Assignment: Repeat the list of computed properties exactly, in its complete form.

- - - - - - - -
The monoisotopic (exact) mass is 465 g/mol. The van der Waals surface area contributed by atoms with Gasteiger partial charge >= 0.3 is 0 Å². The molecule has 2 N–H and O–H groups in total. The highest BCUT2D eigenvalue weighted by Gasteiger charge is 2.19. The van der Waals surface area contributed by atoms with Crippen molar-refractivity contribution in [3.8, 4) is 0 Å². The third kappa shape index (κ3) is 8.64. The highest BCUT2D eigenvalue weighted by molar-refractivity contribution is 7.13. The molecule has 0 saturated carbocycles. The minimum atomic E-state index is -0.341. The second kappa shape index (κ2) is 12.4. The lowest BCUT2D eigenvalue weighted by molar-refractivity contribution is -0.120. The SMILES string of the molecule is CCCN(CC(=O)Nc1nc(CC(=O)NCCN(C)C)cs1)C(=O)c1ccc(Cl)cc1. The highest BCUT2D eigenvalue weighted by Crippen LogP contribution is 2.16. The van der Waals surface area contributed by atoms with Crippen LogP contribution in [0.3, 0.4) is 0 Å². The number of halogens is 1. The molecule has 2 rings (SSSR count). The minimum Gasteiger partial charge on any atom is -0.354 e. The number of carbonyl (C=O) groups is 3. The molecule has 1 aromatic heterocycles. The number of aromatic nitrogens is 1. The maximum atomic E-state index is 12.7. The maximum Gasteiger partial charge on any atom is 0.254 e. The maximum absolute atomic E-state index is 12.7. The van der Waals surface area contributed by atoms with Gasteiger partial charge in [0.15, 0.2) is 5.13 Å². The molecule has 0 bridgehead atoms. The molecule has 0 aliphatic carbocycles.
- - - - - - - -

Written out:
The monoisotopic (exact) mass is 465 g/mol. The van der Waals surface area contributed by atoms with Gasteiger partial charge >= 0.3 is 0 Å². The molecule has 2 N–H and O–H groups in total. The highest BCUT2D eigenvalue weighted by Gasteiger charge is 2.19. The van der Waals surface area contributed by atoms with Crippen molar-refractivity contribution in [3.8, 4) is 0 Å². The third kappa shape index (κ3) is 8.64. The highest BCUT2D eigenvalue weighted by molar-refractivity contribution is 7.13. The molecule has 0 saturated carbocycles. The minimum atomic E-state index is -0.341. The second kappa shape index (κ2) is 12.4. The lowest BCUT2D eigenvalue weighted by molar-refractivity contribution is -0.120. The SMILES string of the molecule is CCCN(CC(=O)Nc1nc(CC(=O)NCCN(C)C)cs1)C(=O)c1ccc(Cl)cc1. The highest BCUT2D eigenvalue weighted by Crippen LogP contribution is 2.16. The van der Waals surface area contributed by atoms with Crippen LogP contribution in [0.3, 0.4) is 0 Å². The number of halogens is 1. The molecule has 2 rings (SSSR count). The minimum Gasteiger partial charge on any atom is -0.354 e. The number of carbonyl (C=O) groups is 3. The molecule has 1 aromatic heterocycles. The number of aromatic nitrogens is 1. The maximum atomic E-state index is 12.7. The maximum Gasteiger partial charge on any atom is 0.254 e. The maximum absolute atomic E-state index is 12.7. The van der Waals surface area contributed by atoms with Gasteiger partial charge in [0.15, 0.2) is 5.13 Å². The molecule has 0 bridgehead atoms. The molecule has 0 aliphatic carbocycles.